Probably from Thebes. 1858: acquired at a village near Thebes, Egypt by George Alfred Stone, Roxbury, MA; 1873: sold by Mr. Stone's widow to John W. Garrett; given by Mr. Garret to Lafayette College, Easton, PA; c. 1979: stolen from Lafayette College library; by 1980:Pennsylvania private collection; consigned to Sotheby Parke Bernet for sale, December, 1980 (not sold); 1981: purchased by the MFA from Mr. Granger through Sotheby Parke Bernet, June 10, 1981; 1992: title transferred from Lafayette College to MFA as through agreement reached in April 1992.
Ex Collection Lafayette College 1890-1981.
Egyptian Special Purchase Fund, William Francis Warden Fund, Florence E. and Horace L. Mayer Fund, 1981.
Egyptian, Second Intermediate Period, Dynasty 13–17, 1783–1550 B.C.
Gold and silver with inlays of carnelian and glass.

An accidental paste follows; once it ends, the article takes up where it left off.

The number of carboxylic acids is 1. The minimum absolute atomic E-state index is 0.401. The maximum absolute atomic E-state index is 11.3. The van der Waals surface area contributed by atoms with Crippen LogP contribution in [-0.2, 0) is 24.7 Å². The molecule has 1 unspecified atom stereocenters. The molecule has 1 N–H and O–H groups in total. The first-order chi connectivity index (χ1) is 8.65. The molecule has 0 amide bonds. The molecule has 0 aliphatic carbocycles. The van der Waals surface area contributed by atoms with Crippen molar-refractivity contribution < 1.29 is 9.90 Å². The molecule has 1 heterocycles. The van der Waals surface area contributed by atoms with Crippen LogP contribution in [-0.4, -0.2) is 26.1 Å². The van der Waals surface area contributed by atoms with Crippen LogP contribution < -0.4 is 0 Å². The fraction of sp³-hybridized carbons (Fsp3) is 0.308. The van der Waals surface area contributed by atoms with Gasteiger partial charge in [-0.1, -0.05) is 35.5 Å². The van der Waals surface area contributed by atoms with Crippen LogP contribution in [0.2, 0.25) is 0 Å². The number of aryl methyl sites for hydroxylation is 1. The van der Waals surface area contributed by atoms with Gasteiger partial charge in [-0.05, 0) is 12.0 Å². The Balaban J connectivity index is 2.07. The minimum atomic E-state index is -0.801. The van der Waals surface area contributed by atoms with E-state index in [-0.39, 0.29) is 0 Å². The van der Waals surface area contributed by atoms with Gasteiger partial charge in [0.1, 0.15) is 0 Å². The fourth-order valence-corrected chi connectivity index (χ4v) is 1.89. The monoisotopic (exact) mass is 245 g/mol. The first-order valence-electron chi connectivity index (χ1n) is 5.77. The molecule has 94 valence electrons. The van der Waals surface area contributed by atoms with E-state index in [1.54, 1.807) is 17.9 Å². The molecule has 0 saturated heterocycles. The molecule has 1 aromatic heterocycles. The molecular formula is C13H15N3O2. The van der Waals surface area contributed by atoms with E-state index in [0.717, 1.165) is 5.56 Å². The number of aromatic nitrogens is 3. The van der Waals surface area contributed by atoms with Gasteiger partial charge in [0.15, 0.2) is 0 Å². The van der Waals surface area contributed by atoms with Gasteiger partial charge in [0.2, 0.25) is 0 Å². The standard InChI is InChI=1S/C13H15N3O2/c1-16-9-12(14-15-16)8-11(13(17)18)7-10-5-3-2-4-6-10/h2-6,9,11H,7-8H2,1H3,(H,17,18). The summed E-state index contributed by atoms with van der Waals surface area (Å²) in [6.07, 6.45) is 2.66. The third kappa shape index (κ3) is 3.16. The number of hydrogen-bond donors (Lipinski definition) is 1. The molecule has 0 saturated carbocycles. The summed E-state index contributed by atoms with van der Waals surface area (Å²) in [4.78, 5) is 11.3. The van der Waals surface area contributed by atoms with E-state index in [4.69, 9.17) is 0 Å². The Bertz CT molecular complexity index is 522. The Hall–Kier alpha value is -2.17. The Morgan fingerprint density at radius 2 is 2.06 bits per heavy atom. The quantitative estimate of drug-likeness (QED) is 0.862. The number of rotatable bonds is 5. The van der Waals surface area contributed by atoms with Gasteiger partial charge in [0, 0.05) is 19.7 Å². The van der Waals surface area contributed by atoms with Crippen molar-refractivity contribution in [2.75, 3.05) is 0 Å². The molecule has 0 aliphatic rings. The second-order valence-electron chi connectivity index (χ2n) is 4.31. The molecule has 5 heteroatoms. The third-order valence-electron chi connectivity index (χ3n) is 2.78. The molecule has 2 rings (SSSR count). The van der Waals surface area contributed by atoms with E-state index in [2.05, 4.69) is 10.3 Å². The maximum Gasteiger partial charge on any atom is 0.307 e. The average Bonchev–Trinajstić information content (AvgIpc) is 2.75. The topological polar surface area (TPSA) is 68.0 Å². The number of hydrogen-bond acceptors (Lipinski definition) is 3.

Composed of baseplates made of hammered silver sheet, with soldered and gilded silver cloisons (partitions) inlaid with carnelian and glass, this sumptuous pectoral was fit for a king.
It takes the form of a vulture with outstretched wings representing the tutelary goddess of Upper Egypt, Nekhbet, grasping coils of rope, a symbol of eternity.
To the left of the vulture's body is a rearing cobra. She is Wadjyt, the goddess of Lower Egypt. Together, they form a pair referred to as the "two ladies," guardian deities of the king.
The pectoral was made as a piece of funerary equipment rather than as jewelry to be worn in life. The three separate pieces representing the wings and body of the bird were not joined to one another; rather, the edges of the base plates were pierced with holes for fastening the ornament to something else, most likely the chest of the mummy or an anthropoid coffin. The wings also curve laterally, further supporting this assumption.